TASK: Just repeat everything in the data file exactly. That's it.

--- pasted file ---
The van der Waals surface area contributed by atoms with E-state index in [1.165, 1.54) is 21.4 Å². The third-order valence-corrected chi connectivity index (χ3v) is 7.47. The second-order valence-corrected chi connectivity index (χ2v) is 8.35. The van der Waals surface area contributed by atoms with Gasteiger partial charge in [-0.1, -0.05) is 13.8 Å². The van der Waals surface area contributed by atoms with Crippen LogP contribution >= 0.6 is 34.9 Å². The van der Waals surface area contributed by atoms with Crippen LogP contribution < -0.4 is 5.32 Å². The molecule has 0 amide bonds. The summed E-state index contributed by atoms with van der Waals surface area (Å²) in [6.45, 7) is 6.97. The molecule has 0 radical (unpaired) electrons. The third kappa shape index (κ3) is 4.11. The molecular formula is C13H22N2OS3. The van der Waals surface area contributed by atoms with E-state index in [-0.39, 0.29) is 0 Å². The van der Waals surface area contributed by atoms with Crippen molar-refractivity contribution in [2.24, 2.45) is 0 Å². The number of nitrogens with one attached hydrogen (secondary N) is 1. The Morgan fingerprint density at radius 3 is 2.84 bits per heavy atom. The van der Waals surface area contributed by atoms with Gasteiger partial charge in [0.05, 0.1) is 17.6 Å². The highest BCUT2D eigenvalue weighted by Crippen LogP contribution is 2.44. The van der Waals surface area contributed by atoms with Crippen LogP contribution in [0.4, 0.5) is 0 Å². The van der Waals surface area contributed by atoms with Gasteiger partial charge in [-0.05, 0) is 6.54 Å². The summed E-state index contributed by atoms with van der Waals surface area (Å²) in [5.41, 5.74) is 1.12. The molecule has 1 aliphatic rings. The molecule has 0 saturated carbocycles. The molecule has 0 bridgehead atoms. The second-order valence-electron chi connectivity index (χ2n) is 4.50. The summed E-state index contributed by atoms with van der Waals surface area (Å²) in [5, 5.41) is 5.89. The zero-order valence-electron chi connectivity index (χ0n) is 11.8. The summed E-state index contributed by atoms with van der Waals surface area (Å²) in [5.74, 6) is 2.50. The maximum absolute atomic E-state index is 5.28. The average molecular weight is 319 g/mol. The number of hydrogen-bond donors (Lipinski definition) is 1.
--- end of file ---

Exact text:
The van der Waals surface area contributed by atoms with E-state index in [1.165, 1.54) is 21.4 Å². The third-order valence-corrected chi connectivity index (χ3v) is 7.47. The second-order valence-corrected chi connectivity index (χ2v) is 8.35. The van der Waals surface area contributed by atoms with Gasteiger partial charge in [-0.1, -0.05) is 13.8 Å². The van der Waals surface area contributed by atoms with Crippen LogP contribution >= 0.6 is 34.9 Å². The van der Waals surface area contributed by atoms with Crippen LogP contribution < -0.4 is 5.32 Å². The molecule has 0 amide bonds. The summed E-state index contributed by atoms with van der Waals surface area (Å²) in [6.45, 7) is 6.97. The molecule has 0 radical (unpaired) electrons. The third kappa shape index (κ3) is 4.11. The molecular formula is C13H22N2OS3. The van der Waals surface area contributed by atoms with E-state index in [-0.39, 0.29) is 0 Å². The van der Waals surface area contributed by atoms with Crippen molar-refractivity contribution in [2.24, 2.45) is 0 Å². The number of nitrogens with one attached hydrogen (secondary N) is 1. The Morgan fingerprint density at radius 3 is 2.84 bits per heavy atom. The van der Waals surface area contributed by atoms with Gasteiger partial charge in [0.05, 0.1) is 17.6 Å². The highest BCUT2D eigenvalue weighted by Crippen LogP contribution is 2.44. The van der Waals surface area contributed by atoms with Crippen LogP contribution in [0.4, 0.5) is 0 Å². The van der Waals surface area contributed by atoms with Gasteiger partial charge in [-0.05, 0) is 6.54 Å². The summed E-state index contributed by atoms with van der Waals surface area (Å²) in [5.41, 5.74) is 1.12. The molecule has 1 aliphatic rings. The molecule has 0 saturated carbocycles. The molecule has 0 bridgehead atoms. The second-order valence-electron chi connectivity index (χ2n) is 4.50. The summed E-state index contributed by atoms with van der Waals surface area (Å²) in [5, 5.41) is 5.89. The zero-order valence-electron chi connectivity index (χ0n) is 11.8. The summed E-state index contributed by atoms with van der Waals surface area (Å²) in [5.74, 6) is 2.50. The maximum absolute atomic E-state index is 5.28. The average molecular weight is 319 g/mol. The number of hydrogen-bond donors (Lipinski definition) is 1.